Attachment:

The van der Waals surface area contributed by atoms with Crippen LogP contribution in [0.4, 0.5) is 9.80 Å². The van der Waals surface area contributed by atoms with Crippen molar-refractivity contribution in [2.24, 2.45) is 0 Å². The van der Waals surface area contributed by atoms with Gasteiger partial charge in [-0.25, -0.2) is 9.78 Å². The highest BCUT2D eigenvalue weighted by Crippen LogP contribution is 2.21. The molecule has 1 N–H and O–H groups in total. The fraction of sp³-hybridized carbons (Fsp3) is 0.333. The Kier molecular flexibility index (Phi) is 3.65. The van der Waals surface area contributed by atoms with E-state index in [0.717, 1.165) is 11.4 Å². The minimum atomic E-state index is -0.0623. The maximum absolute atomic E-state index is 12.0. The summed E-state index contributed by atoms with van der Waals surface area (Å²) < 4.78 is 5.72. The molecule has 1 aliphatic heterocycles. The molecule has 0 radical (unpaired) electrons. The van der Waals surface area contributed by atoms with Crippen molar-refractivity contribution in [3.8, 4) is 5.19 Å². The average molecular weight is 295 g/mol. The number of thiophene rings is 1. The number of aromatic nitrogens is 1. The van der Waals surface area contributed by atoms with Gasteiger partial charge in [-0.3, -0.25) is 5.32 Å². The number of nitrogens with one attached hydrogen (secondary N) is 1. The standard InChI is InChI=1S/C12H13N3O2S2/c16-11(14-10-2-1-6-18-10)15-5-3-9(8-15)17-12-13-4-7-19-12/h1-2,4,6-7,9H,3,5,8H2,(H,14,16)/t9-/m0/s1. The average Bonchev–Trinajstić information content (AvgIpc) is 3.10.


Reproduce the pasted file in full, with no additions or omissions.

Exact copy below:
The van der Waals surface area contributed by atoms with Crippen LogP contribution in [0.4, 0.5) is 9.80 Å². The van der Waals surface area contributed by atoms with Crippen molar-refractivity contribution in [2.24, 2.45) is 0 Å². The van der Waals surface area contributed by atoms with Gasteiger partial charge in [-0.25, -0.2) is 9.78 Å². The highest BCUT2D eigenvalue weighted by Crippen LogP contribution is 2.21. The molecule has 1 N–H and O–H groups in total. The fraction of sp³-hybridized carbons (Fsp3) is 0.333. The Kier molecular flexibility index (Phi) is 3.65. The van der Waals surface area contributed by atoms with E-state index in [0.717, 1.165) is 11.4 Å². The minimum atomic E-state index is -0.0623. The maximum absolute atomic E-state index is 12.0. The summed E-state index contributed by atoms with van der Waals surface area (Å²) < 4.78 is 5.72. The molecule has 1 aliphatic heterocycles. The molecule has 0 radical (unpaired) electrons. The van der Waals surface area contributed by atoms with Crippen molar-refractivity contribution in [3.8, 4) is 5.19 Å². The average molecular weight is 295 g/mol. The number of thiophene rings is 1. The number of aromatic nitrogens is 1. The van der Waals surface area contributed by atoms with Gasteiger partial charge in [-0.3, -0.25) is 5.32 Å². The number of nitrogens with one attached hydrogen (secondary N) is 1. The standard InChI is InChI=1S/C12H13N3O2S2/c16-11(14-10-2-1-6-18-10)15-5-3-9(8-15)17-12-13-4-7-19-12/h1-2,4,6-7,9H,3,5,8H2,(H,14,16)/t9-/m0/s1. The average Bonchev–Trinajstić information content (AvgIpc) is 3.10.